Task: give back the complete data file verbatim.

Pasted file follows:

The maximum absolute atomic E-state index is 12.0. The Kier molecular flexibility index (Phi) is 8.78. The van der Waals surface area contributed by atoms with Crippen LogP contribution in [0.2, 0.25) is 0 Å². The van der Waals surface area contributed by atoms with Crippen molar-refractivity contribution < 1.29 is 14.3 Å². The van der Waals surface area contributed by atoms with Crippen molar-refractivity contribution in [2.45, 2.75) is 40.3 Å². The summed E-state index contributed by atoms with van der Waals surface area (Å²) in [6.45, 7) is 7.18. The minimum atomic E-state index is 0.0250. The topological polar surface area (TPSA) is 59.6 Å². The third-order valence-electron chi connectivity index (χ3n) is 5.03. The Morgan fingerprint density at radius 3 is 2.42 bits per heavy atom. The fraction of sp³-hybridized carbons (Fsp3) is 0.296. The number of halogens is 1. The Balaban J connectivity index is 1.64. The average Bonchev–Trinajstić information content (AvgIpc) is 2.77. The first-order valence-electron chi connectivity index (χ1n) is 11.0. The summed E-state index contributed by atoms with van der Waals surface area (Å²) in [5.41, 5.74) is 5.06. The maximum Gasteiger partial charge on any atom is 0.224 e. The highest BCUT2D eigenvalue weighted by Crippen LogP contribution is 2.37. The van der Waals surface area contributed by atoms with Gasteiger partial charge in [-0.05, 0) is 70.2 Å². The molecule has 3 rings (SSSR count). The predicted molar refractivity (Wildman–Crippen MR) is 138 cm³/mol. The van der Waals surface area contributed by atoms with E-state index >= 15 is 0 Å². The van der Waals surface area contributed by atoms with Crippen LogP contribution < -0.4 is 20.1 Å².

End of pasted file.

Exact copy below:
The maximum absolute atomic E-state index is 12.0. The Kier molecular flexibility index (Phi) is 8.78. The van der Waals surface area contributed by atoms with Crippen LogP contribution in [0.2, 0.25) is 0 Å². The van der Waals surface area contributed by atoms with Crippen molar-refractivity contribution < 1.29 is 14.3 Å². The van der Waals surface area contributed by atoms with Crippen molar-refractivity contribution in [2.45, 2.75) is 40.3 Å². The summed E-state index contributed by atoms with van der Waals surface area (Å²) in [6.45, 7) is 7.18. The minimum atomic E-state index is 0.0250. The topological polar surface area (TPSA) is 59.6 Å². The third-order valence-electron chi connectivity index (χ3n) is 5.03. The Morgan fingerprint density at radius 3 is 2.42 bits per heavy atom. The fraction of sp³-hybridized carbons (Fsp3) is 0.296. The number of halogens is 1. The Balaban J connectivity index is 1.64. The average Bonchev–Trinajstić information content (AvgIpc) is 2.77. The first-order valence-electron chi connectivity index (χ1n) is 11.0. The summed E-state index contributed by atoms with van der Waals surface area (Å²) in [5.41, 5.74) is 5.06. The maximum Gasteiger partial charge on any atom is 0.224 e. The highest BCUT2D eigenvalue weighted by Crippen LogP contribution is 2.37. The van der Waals surface area contributed by atoms with Gasteiger partial charge in [-0.05, 0) is 70.2 Å². The molecule has 3 rings (SSSR count). The predicted molar refractivity (Wildman–Crippen MR) is 138 cm³/mol. The van der Waals surface area contributed by atoms with E-state index >= 15 is 0 Å². The van der Waals surface area contributed by atoms with Crippen LogP contribution < -0.4 is 20.1 Å².